That’s the list from this morning’s L’Equipe. It shows an internal UCI ranking of riders according to levels of “suspicion” relating to strange values gathered under the bio passport scheme. The higher the score, the greater the suspicion. The list was formulated by the UCI on the eve of the 2010 Tour de France.
Handle with care
Suspicion’s a particularly nasty sentiment. Finger pointing, accusations, denunciations, whispers and more are all ugly because often they’re quite wrong. So take the list above with more than a pinch of salt. There’s no direct link with doping, this is just an internal score used by the UCI to help testing. But both the list and the leak raise serious questions.
The anti-doping budget is significant but not huge. Given limited resources the UCI, the UCI has to target testing where it counts. Some riders and teams get tested more than others. Put simply the likes of Astana and Radioshack get more knocks on the door than others. Unfair? Perhaps, but the testers believe they need to watch some more than others. I welcome this intelligence-based testing, it makes sense.
The scores are based on data gathered from the bio passport scheme. Interesting scores, strange numbers and more give rise to higher scores. But riders are informed if the numbers are off a bit and can offer an explanation. Remember that if riders have strange numbers the UCI can sanction them. We’ve seen riders like Franco Pellizotti banned after the Italian presented strange numbers during a series of blood tests. So these scores are a warning light, an alert to for people to be vigilant. But it’s not proof of anything.
Given the UCI’s information from the bio passport it shows how the UCI can’t afford spats with agencies like the AFLD. The UCI has intelligence on riders and so it’s useful to exploit the data, to certain monitor riders more than others.
Another bit of good news is that so many riders seem beyond suspicion. L’Equipe says the list is “reassuring”. I agree, go back 10 years and you’d find the majority of the bunch with a strange haematocrit count, a distribution of numbers unique to the pro peloton compared to the wider population. This isn’t to say everything is fixed, some are just resorting to new means. But there’s progress.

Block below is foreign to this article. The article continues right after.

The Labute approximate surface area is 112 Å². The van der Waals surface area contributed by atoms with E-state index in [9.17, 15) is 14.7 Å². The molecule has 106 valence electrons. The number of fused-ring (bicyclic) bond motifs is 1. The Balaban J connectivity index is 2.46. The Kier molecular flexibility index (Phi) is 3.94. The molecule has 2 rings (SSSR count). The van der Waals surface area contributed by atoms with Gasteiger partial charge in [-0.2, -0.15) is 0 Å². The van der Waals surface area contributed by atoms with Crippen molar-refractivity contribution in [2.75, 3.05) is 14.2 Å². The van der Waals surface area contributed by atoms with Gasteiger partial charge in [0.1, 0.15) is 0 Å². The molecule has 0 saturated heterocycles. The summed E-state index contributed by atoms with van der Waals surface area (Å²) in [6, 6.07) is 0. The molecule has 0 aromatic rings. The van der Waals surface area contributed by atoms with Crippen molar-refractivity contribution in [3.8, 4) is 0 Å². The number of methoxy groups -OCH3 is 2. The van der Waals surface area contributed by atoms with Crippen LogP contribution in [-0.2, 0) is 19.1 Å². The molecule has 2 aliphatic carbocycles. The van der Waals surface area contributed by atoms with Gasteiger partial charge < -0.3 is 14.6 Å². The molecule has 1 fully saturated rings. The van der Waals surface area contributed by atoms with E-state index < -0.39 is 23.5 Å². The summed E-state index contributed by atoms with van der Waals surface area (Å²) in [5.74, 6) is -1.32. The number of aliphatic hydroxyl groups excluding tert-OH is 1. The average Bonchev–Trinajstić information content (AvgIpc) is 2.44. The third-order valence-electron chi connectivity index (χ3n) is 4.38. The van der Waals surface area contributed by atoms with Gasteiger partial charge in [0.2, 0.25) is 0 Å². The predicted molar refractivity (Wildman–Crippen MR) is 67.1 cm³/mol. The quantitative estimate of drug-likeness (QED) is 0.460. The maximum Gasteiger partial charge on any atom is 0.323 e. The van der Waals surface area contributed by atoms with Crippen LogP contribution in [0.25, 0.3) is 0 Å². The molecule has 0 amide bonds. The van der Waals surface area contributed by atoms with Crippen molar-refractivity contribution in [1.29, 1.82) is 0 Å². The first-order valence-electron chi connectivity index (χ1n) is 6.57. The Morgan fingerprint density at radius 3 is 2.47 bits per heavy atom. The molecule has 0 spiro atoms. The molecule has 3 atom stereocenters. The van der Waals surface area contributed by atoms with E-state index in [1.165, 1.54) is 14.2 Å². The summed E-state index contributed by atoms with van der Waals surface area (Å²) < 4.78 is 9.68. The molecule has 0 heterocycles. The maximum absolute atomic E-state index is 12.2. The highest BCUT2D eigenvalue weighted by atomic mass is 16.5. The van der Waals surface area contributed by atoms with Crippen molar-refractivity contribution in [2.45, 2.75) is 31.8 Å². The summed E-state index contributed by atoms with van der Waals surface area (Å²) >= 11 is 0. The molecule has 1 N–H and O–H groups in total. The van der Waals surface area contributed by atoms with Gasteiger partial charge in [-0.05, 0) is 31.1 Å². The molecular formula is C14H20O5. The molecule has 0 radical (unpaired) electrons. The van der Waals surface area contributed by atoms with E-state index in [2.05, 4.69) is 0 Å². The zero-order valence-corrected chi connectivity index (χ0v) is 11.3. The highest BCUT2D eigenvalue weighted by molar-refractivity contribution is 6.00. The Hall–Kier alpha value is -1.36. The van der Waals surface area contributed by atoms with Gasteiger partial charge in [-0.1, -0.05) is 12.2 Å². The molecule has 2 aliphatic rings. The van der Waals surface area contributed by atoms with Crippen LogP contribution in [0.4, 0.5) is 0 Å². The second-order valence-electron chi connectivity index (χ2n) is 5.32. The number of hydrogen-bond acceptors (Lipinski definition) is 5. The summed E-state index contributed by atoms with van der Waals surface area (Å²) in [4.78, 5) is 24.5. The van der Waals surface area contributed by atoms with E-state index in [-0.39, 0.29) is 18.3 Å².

For me, the biggest element of the story is two-fold and relates to the way the data is handled:
- Riders seem to be openly scored. This is explosive because it’s all to easy to join dots. Information like this needs to be held securely and anonymously. It’s based on private medical data and potentially legally sensitive. There should not be a way to compile the list of every rider from the 2010 Tour de France. If the UCI wants riders, teams and the media to support the bio passport then it needs to manage it with care.
- Who leaked? Someone close to the UCI or WADA had access to this. I can imagine L’Equipe getting flak for printing this but that’s what journalists do and the newspaper offers words of caution. Why was the data leaked and who gains?
Things will be ugly. The internet allows rumours to spread fast and accusations to fly. But it’s not new. There’s a gripping French film called Le Corbeau that deals with accusations and gossip.
Filmed in 1943, the film was banned. Even if you don’t understand French, you can probably pick up the atmosphere of distrust in the trailer above. It tells of anonymous letters denouncing various people in a small village and soon the locals start pointing fingers, within time the mistrust turns into violence. The film is an example of just how poisonous suspicion can be in a small community.
The saving grace today, if there is one, is that riders – if curious to check their own score – will be united it denouncing the leaks and anyone making quick connections about levels. The UCI has already attacked the publication but for me that’s phoney, it’s like blaming a shark for biting as a newspaper will always look to publish information like this and the paper has accompanied the index with words of caution. It’s a shame the UCI communiqué doesn’t apologise for poor data handling.
Hopefully the storm will blow over but it chips away at the reputation of the bio passport. For me the biggest question is who leaked the information and what do they gain?